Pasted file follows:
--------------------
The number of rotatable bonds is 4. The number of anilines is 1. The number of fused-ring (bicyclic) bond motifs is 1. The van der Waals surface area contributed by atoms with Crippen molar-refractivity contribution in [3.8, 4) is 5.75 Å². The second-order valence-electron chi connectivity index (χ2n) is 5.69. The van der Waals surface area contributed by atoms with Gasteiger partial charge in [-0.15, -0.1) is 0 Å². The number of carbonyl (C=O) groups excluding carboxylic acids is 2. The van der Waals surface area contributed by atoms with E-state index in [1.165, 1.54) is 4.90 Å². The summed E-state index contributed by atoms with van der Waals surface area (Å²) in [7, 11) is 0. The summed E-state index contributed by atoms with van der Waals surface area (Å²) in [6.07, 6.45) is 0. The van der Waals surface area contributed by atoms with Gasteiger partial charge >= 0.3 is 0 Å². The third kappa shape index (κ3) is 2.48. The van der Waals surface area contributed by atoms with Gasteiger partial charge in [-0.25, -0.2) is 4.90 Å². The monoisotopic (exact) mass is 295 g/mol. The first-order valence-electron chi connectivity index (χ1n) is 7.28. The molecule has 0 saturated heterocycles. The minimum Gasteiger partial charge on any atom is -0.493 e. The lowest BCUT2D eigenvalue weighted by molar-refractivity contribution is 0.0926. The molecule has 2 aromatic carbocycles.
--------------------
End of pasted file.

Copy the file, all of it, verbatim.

The number of rotatable bonds is 4. The number of anilines is 1. The number of fused-ring (bicyclic) bond motifs is 1. The van der Waals surface area contributed by atoms with Crippen molar-refractivity contribution in [3.8, 4) is 5.75 Å². The second-order valence-electron chi connectivity index (χ2n) is 5.69. The van der Waals surface area contributed by atoms with Gasteiger partial charge in [-0.15, -0.1) is 0 Å². The number of carbonyl (C=O) groups excluding carboxylic acids is 2. The van der Waals surface area contributed by atoms with E-state index in [1.165, 1.54) is 4.90 Å². The summed E-state index contributed by atoms with van der Waals surface area (Å²) in [7, 11) is 0. The summed E-state index contributed by atoms with van der Waals surface area (Å²) in [6.07, 6.45) is 0. The van der Waals surface area contributed by atoms with Gasteiger partial charge >= 0.3 is 0 Å². The third kappa shape index (κ3) is 2.48. The van der Waals surface area contributed by atoms with Gasteiger partial charge in [-0.25, -0.2) is 4.90 Å². The monoisotopic (exact) mass is 295 g/mol. The first-order valence-electron chi connectivity index (χ1n) is 7.28. The molecule has 0 saturated heterocycles. The minimum Gasteiger partial charge on any atom is -0.493 e. The lowest BCUT2D eigenvalue weighted by molar-refractivity contribution is 0.0926. The molecule has 2 aromatic carbocycles.